by Daniel Hathaway
The Oberlin Conservatory is a busy place even in mid-summer. On Tuesday evening, July 18, while the second session of the concerto round of the Cooper Violin Competition was in progress in Warner Concert Hall, the Jasper String Quartet made a special appearance right across the lounge in Kulas Recital Hall as part of their residency at CREDO Chamber Music.
Though I had to hear the first work on the Jaspers’ program — Haydn’s Quartet in G, Op. 76, No. 1 — from the Kulas anteroom because a Cooper performance ran slightly past 8:00, it was clear that the quartet is a musical force of nature. Even through closed doors, the Jaspers’ tone was robust and compelling, and Haydn’s smallest details and wryest bits of humor came across clearly in the hands of J Freivogel, Sae Chonabayashi, Sam Quintal, and Rachel Henderson Freivogel.
Inside the hall, packed full of CREDO students, faculty, and townspeople, the quartet’s sound became positively voluminous when the ensemble turned to three movements from Aaron Jay Kernis’s String Quartet No. 3 (“River”), a work co-commissioned by the Jaspers. Violist Sam Quintal, the group’s spokesperson, noted that because the whole piece was some 40 minutes long, only three movements would be played: No. 1, “Source,” No. 4, “Cavatina,” and No. 2, “Flow/Surge.”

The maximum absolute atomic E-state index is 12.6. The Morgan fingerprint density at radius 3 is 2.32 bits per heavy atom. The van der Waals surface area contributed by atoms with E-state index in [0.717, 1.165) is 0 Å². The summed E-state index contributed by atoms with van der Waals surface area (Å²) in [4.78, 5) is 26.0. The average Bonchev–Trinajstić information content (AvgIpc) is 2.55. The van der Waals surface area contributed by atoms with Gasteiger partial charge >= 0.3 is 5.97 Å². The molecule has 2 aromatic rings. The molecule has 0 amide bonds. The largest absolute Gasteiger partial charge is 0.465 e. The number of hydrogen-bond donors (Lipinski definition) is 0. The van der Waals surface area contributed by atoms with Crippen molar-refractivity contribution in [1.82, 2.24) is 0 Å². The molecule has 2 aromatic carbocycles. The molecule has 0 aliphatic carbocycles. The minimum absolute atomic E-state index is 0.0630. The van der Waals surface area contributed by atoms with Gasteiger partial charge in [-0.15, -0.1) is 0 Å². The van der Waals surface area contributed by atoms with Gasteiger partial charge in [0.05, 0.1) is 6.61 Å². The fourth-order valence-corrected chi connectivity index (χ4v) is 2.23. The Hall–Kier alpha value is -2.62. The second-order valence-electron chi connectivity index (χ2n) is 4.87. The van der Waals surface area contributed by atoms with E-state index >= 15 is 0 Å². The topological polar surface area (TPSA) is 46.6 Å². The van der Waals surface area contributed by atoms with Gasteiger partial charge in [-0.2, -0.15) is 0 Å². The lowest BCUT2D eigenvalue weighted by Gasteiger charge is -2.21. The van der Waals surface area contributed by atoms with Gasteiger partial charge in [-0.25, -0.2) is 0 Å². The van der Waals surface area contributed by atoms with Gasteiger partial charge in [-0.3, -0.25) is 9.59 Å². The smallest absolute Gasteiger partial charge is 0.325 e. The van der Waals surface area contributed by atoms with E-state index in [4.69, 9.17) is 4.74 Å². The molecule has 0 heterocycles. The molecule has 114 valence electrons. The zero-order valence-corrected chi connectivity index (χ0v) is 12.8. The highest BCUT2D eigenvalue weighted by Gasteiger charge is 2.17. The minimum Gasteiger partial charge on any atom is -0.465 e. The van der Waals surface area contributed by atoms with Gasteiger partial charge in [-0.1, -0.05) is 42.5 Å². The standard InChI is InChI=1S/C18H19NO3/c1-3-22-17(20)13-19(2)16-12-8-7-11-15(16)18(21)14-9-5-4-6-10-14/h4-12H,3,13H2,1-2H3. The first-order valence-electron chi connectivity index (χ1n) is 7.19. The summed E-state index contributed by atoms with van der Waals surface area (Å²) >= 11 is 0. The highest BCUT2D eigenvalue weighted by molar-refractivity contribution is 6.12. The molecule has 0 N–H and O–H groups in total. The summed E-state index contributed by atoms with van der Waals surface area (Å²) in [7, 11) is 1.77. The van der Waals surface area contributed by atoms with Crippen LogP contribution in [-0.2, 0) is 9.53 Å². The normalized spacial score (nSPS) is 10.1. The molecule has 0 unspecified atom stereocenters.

Kernis composes pleasantly but unremittingly dissonant music in complex textures, and his vision of a river is animated and eventful. The composer writes that he was inspired by the idea of change and flux, both in Romain Rolland’s Jean-Christophe, which uses the inexorable progress of the Rhine River as metaphor, and by Karl Ove Knausgaard’s multi-volume My Struggle, a chronicle of the flow of everyday events accompanied by psychological meditations.
Although composers’ intentions aren’t always manifested in their music, Kernis was eminently successful in embedding his concept in “River,” and the Jaspers put these three movements across magnificently. “Flow/Surge,” a busy scherzo, was particularly riveting.
After intermission, Credo and Oberlin alumnus Daniel Orsen joined the Jaspers to play second viola in Brahms’s Viola Quintet No. 2 in G, Op. 111. Written in the summer of 1890 and intended as the composer’s swan song before retirement (he un-retired the following year), the Quintet captures the sunny ambiance of Brahms’s recent holiday in Italy. The Jaspers, in turn, uncorked and shared that carefree spirit in Kulas Hall.
In addition to producing volumes of gorgeous sound, the Jaspers play with equal measures of enthusiasm and care, and their ensemble is next to flawless. Much of that has to do with the constant communication they maintain through eye contact, always smiling confidently back and forth to coordinate entrances and acknowledge details that have gone well. Orsen looked terrified — as well one might when making a cameo appearance with the Jasper Quartet — but joined Quintal in beautiful viola duets and generally did himself proud.
If you really want to feel good about your work as an ensemble, play for students you’ve been coaching for the last few days. Whoops, whistles, and other youthful expressions of delight brought the evening to a close during a long ovation.
Published on ClevelandClassical.com July 20, 2017.
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